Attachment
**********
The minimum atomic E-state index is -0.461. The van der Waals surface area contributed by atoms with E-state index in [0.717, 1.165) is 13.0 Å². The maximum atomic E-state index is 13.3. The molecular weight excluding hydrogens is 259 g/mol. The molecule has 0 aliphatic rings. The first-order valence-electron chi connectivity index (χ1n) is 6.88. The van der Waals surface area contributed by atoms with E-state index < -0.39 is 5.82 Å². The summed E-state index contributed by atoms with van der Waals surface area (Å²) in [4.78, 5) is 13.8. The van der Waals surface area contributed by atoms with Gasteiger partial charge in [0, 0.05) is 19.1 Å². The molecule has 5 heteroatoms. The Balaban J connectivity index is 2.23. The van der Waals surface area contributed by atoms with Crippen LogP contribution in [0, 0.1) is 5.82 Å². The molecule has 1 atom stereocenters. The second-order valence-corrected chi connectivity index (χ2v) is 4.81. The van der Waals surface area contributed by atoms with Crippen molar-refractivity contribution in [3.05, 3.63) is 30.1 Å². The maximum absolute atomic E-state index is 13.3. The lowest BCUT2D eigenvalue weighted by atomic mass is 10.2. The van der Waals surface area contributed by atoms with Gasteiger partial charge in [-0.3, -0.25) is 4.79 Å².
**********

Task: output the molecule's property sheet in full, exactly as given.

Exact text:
The minimum atomic E-state index is -0.461. The van der Waals surface area contributed by atoms with E-state index in [0.717, 1.165) is 13.0 Å². The maximum atomic E-state index is 13.3. The molecular weight excluding hydrogens is 259 g/mol. The molecule has 0 aliphatic rings. The first-order valence-electron chi connectivity index (χ1n) is 6.88. The van der Waals surface area contributed by atoms with E-state index < -0.39 is 5.82 Å². The summed E-state index contributed by atoms with van der Waals surface area (Å²) in [4.78, 5) is 13.8. The van der Waals surface area contributed by atoms with Gasteiger partial charge in [0, 0.05) is 19.1 Å². The molecule has 5 heteroatoms. The Balaban J connectivity index is 2.23. The van der Waals surface area contributed by atoms with Crippen LogP contribution in [0, 0.1) is 5.82 Å². The molecule has 1 atom stereocenters. The second-order valence-corrected chi connectivity index (χ2v) is 4.81. The van der Waals surface area contributed by atoms with Crippen molar-refractivity contribution in [3.05, 3.63) is 30.1 Å². The maximum absolute atomic E-state index is 13.3. The lowest BCUT2D eigenvalue weighted by atomic mass is 10.2. The van der Waals surface area contributed by atoms with Gasteiger partial charge in [-0.3, -0.25) is 4.79 Å².